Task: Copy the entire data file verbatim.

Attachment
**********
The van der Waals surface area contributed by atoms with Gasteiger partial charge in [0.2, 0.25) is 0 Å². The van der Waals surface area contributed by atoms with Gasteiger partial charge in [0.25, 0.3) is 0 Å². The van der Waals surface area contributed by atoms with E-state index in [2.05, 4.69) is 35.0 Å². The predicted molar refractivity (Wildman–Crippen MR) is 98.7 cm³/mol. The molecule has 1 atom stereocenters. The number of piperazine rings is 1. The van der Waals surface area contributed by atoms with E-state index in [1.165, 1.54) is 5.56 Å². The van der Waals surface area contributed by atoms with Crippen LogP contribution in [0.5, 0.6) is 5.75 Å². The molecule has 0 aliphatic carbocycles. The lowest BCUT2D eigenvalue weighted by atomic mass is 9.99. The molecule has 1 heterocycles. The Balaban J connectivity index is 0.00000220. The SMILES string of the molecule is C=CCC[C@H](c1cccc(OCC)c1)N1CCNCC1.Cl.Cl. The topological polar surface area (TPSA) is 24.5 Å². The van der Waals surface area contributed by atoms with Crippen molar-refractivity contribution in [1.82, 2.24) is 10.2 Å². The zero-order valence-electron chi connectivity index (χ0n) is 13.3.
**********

The van der Waals surface area contributed by atoms with Gasteiger partial charge in [0.2, 0.25) is 0 Å². The van der Waals surface area contributed by atoms with Gasteiger partial charge in [0.25, 0.3) is 0 Å². The van der Waals surface area contributed by atoms with E-state index in [2.05, 4.69) is 35.0 Å². The predicted molar refractivity (Wildman–Crippen MR) is 98.7 cm³/mol. The molecule has 1 atom stereocenters. The number of piperazine rings is 1. The van der Waals surface area contributed by atoms with E-state index in [1.165, 1.54) is 5.56 Å². The van der Waals surface area contributed by atoms with Crippen LogP contribution in [0.5, 0.6) is 5.75 Å². The molecule has 0 aliphatic carbocycles. The lowest BCUT2D eigenvalue weighted by atomic mass is 9.99. The molecule has 1 heterocycles. The Balaban J connectivity index is 0.00000220. The SMILES string of the molecule is C=CCC[C@H](c1cccc(OCC)c1)N1CCNCC1.Cl.Cl. The topological polar surface area (TPSA) is 24.5 Å². The van der Waals surface area contributed by atoms with Crippen molar-refractivity contribution in [1.82, 2.24) is 10.2 Å². The zero-order valence-electron chi connectivity index (χ0n) is 13.3.